But the talks which continued for a week came to nothing and Eamon returned to Dublin empty-handed. Dail Eireann then sent over five delegates headed by Arthur Griffith, and Michael Collins, with Eamon excluding himself from the team. After protracted negotiations the Treaty for a partitioned Ireland with the British was signed in December 1921. The terms of the Treaty fell short of winning a Republic and was rejected by Eamon, while Michael Collins put forward the theory that it should be used as a steppingstone strategy to the Republic.

After an anguished and emotional debate, the Treaty was ratified in the Dail by a small majority of 67-54, on January 7, 1922. The country was bitterly divided, and Civil War followed, and new words were introduced for the history books-Diehards, Free Stators, and Irregulars. Eamon once again found himself on the run only this time from his former friends and comrades.

Four months after the Civil War ended, he was shot and captured by Free State troops, while attending an Election Rally in Co, Clare. Despite winning an impressive victory in the Election he was imprisoned for over a year, and on release he became the last political prisoner to be held in Kilmainham Jail. Eamon and his supporters split with Sinn Féin in 1926 to set up a new political party called Fianna Fáil. In the General Election the following year the new party won 44 seats.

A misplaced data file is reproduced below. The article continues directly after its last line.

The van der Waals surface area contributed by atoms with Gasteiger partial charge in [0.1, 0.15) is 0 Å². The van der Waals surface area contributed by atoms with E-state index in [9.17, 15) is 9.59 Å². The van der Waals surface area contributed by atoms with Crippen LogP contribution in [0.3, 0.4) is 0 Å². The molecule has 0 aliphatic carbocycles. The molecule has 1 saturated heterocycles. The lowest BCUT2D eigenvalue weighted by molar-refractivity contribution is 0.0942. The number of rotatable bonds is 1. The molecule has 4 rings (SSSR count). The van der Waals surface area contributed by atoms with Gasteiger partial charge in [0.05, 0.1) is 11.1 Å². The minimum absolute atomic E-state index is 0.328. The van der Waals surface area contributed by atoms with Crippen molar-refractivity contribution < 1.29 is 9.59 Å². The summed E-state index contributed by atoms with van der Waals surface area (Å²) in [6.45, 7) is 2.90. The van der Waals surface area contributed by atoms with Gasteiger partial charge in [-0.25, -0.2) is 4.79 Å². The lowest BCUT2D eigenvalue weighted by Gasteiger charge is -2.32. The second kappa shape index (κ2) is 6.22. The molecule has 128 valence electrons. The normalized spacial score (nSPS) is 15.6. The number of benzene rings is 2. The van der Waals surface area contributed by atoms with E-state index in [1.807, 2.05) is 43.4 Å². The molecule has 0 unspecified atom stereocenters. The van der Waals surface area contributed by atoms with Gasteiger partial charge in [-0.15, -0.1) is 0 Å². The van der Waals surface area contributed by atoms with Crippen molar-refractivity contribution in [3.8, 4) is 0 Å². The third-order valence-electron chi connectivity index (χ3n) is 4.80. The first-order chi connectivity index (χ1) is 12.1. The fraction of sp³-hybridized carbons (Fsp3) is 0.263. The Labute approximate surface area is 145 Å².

Eamon was conscious of the power of the press, and its general hostility to his party led to the forming of his own newspaper. The new publication, The Irish Press was launched in 1931 by Padraig Pearse's mother and grew to three titles over the years. The Sunday Press was established in 1949, after wartime newsprint rationing was lifted, and the Evening Press was added in 1954. At its height the Sunday Press had a circulation of 40,000. Sadly, after years of decline the group's last paper was published on September 8, 1995.

In 1932 Fianna Fail swept to power with 72 seats and were to remain in power for the next 16 years. Once in Government he had to contend with IRA extremists, who believed in violence as the solution to the partition problem. The Government began the task of dismantling the Treaty and the office of Governor General and the Oath of Allegiance were abolished. The payment of the Land Annuities was withheld and finally ended. In 1938 the Treaty Ports were handed back to the Irish Government, and Michael Collin's theory of a steppingstone approach to the Republic was now a reality. Eamon introduced the Offences Against the State Act in 1939 and showed little mercy to the advocates of physical force.